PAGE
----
# Understanding Category Theory Using Agda - Part 1

** Published:**

After a long silence, I decided to blog again. Now, I’ll start a series on implementing Category Theory using Agda.

My focus on this post series will be presenting the main definitions of category theory, implement them in Agda, show some examples of these definitions and prove some basic results. A good introduction to category theory are the posts by Bartosz Milewski. If you don’t know anything about Agda, I recommend this tutorial.

## What’s so special about category theory?

Everyone that starts to use functional programming languages, like Haskell, would hear something about category theory (that’s happened to me). Usually, people talk about category theory with some mistery or fear, due to its abstract content. But, essentially, category theory is about structure preserving transformations and how such transformations can be composed. Since, composition is essential to software design, category theory can be a great source of inspiration for ideas in programming.

Before talking about formal definitions of categories and how to code them in Agda, in this post, we will focus on monoids, that are a very useful algebraic structure that shares some similarities with categories.

## Monoids - A brief, but useful interlude

Before give a definition of what is a category, it’s useful to consider what is a monoid, since categories can be seen as a generalization of monoids.

A monoid consists of a set \(A\), a binary operation \(\circ : A \times A \to A\) and an element \(\epsilon \in A\) which satisfies the following properties:

- \(\forall x.\forall y. \forall z. x \circ (y \circ z) = (x \circ y) \circ z \).
- \(x \circ \epsilon = x = \epsilon \circ x \)

In Agda, we can define a record definition to code a monoid and its properties:

We represent both the requirements for and the algebraic structure of monoid using records. In Agda, records can be opened into scope like modules and it is a nice way to enforce some sort of information hiding, when implement algebraic structures.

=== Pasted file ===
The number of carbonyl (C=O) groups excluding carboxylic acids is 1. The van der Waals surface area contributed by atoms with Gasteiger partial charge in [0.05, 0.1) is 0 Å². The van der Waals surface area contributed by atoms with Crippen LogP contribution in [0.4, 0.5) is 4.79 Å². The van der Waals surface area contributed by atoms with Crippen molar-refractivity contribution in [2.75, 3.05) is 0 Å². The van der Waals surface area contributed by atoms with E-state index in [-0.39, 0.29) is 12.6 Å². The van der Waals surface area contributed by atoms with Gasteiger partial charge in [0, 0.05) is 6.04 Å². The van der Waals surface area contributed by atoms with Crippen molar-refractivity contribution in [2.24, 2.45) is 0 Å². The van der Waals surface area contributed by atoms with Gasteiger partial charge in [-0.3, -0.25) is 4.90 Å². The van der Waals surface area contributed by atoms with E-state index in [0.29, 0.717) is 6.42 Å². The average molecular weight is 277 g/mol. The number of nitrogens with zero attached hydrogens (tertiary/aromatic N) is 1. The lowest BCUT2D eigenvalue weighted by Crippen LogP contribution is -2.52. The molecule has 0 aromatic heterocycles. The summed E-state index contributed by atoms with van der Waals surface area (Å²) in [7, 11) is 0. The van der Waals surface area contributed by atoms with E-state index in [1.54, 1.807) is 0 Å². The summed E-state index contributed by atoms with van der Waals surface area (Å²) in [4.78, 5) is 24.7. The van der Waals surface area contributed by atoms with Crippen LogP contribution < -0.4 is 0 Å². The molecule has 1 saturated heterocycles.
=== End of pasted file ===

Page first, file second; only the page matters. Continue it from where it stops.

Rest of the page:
Several well known structures are monoids. Addition and multiplication over natural numbers, multiplication over matrices are some examples. Below, we show how addition over natural numbers forms a monoid.

The previous source code piece declares a data type of natural numbers, Nat, its addition operation and some lemmas stating that addition is associative and zero is left and right unit element for it.

Lists and their concatenation operation are other example that forms a monoid. Such monoid is known as free-generated monoid.

## Freely generated monoids

Formally, given a set \(S\), a list over \(S\) is a pair \( (n,f) \), where \(n \in\mathbb{N}\) and \(f : {1,…,n}\to S\) is a function such that \(f(i)\) denotes the i-th list element, \(i\in{1,…,n}\).

The empty list is represented by \([ ]\) and it is the unique list \( (n,f) \) such that \( n = 0 \).

Given two lists, \( L = (n,f) \) and \( L’ = (n’,f’) \), we define their concatenation, \( L ++ L’ \) to be the list \( (n + n’,g) \), where function \( g \) is defined as:

- \(g(i) = f(i)\); if \(1 \leq i \leq n\)
- \(g(i) = f’(i - n)\); if \(n + 1 \leq i \leq n + n’ \)

The monoid freely generated by a set \(S \) is given by the triple \( (List\,S, [], ++) \), where \(List\,S\) is the set of lists of elements in S, \([] \in List\,S\), and \(++\) is the list concatenation operation.

Agda list data type and its concatenation function forms a monoid, in the sense of the previous record definition. The next source code piece proves the monoid properties for lists and their concatenation.

Freely generated structures are almost everywhere in abstract algebra. In next post, we will talk about categories, their definition and how they can be freely generated.